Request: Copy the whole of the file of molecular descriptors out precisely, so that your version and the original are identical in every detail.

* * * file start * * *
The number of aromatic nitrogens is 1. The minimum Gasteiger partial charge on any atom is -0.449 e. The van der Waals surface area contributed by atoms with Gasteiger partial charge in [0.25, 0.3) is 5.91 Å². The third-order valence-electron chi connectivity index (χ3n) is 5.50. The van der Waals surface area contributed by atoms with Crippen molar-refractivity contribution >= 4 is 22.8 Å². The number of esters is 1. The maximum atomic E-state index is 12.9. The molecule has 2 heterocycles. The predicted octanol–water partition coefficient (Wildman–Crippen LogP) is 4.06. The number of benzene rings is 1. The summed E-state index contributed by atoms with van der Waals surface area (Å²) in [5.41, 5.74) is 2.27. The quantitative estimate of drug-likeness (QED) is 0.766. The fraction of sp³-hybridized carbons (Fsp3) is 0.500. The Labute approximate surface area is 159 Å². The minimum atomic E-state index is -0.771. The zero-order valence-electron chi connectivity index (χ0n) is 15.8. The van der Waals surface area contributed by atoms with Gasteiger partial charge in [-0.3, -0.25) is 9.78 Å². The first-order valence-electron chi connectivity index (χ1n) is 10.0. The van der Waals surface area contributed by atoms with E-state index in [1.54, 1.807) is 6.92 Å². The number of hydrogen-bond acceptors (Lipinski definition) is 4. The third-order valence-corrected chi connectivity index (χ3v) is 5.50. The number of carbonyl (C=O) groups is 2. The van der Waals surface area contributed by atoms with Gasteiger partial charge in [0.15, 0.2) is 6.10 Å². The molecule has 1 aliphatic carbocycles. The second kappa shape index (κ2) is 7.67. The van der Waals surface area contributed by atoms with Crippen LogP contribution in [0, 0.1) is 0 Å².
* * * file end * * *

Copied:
The number of aromatic nitrogens is 1. The minimum Gasteiger partial charge on any atom is -0.449 e. The van der Waals surface area contributed by atoms with Gasteiger partial charge in [0.25, 0.3) is 5.91 Å². The third-order valence-electron chi connectivity index (χ3n) is 5.50. The van der Waals surface area contributed by atoms with Crippen molar-refractivity contribution >= 4 is 22.8 Å². The number of esters is 1. The maximum atomic E-state index is 12.9. The molecule has 2 heterocycles. The predicted octanol–water partition coefficient (Wildman–Crippen LogP) is 4.06. The number of benzene rings is 1. The summed E-state index contributed by atoms with van der Waals surface area (Å²) in [5.41, 5.74) is 2.27. The quantitative estimate of drug-likeness (QED) is 0.766. The fraction of sp³-hybridized carbons (Fsp3) is 0.500. The Labute approximate surface area is 159 Å². The minimum atomic E-state index is -0.771. The zero-order valence-electron chi connectivity index (χ0n) is 15.8. The van der Waals surface area contributed by atoms with Gasteiger partial charge in [-0.3, -0.25) is 9.78 Å². The first-order valence-electron chi connectivity index (χ1n) is 10.0. The van der Waals surface area contributed by atoms with E-state index in [1.54, 1.807) is 6.92 Å². The number of hydrogen-bond acceptors (Lipinski definition) is 4. The third-order valence-corrected chi connectivity index (χ3v) is 5.50. The number of carbonyl (C=O) groups is 2. The van der Waals surface area contributed by atoms with Gasteiger partial charge in [0.15, 0.2) is 6.10 Å². The molecule has 1 aliphatic carbocycles. The second kappa shape index (κ2) is 7.67. The van der Waals surface area contributed by atoms with Crippen LogP contribution in [0, 0.1) is 0 Å².